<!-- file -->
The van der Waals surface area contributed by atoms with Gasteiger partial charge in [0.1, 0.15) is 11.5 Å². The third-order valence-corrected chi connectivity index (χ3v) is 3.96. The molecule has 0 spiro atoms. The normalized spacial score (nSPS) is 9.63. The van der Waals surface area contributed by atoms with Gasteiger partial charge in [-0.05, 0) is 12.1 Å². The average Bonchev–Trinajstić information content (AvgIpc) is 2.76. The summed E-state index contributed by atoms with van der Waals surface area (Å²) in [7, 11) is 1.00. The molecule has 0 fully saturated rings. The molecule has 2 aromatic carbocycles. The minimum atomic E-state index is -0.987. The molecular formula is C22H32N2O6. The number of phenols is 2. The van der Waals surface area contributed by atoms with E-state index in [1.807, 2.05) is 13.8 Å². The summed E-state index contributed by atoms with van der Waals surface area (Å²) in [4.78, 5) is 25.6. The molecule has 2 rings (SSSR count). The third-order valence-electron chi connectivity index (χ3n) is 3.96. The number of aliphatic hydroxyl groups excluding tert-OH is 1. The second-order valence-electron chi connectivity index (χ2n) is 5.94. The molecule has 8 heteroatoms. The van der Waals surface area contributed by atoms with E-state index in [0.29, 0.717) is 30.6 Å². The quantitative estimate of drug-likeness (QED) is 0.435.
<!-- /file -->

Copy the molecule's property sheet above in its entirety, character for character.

The van der Waals surface area contributed by atoms with Gasteiger partial charge in [0.1, 0.15) is 11.5 Å². The third-order valence-corrected chi connectivity index (χ3v) is 3.96. The molecule has 0 spiro atoms. The normalized spacial score (nSPS) is 9.63. The van der Waals surface area contributed by atoms with Gasteiger partial charge in [-0.05, 0) is 12.1 Å². The average Bonchev–Trinajstić information content (AvgIpc) is 2.76. The summed E-state index contributed by atoms with van der Waals surface area (Å²) in [7, 11) is 1.00. The molecule has 0 fully saturated rings. The molecule has 2 aromatic carbocycles. The minimum atomic E-state index is -0.987. The molecular formula is C22H32N2O6. The number of phenols is 2. The van der Waals surface area contributed by atoms with E-state index in [1.807, 2.05) is 13.8 Å². The summed E-state index contributed by atoms with van der Waals surface area (Å²) in [4.78, 5) is 25.6. The molecule has 2 rings (SSSR count). The third-order valence-electron chi connectivity index (χ3n) is 3.96. The number of aliphatic hydroxyl groups excluding tert-OH is 1. The second-order valence-electron chi connectivity index (χ2n) is 5.94. The molecule has 8 heteroatoms. The van der Waals surface area contributed by atoms with E-state index in [0.29, 0.717) is 30.6 Å². The quantitative estimate of drug-likeness (QED) is 0.435.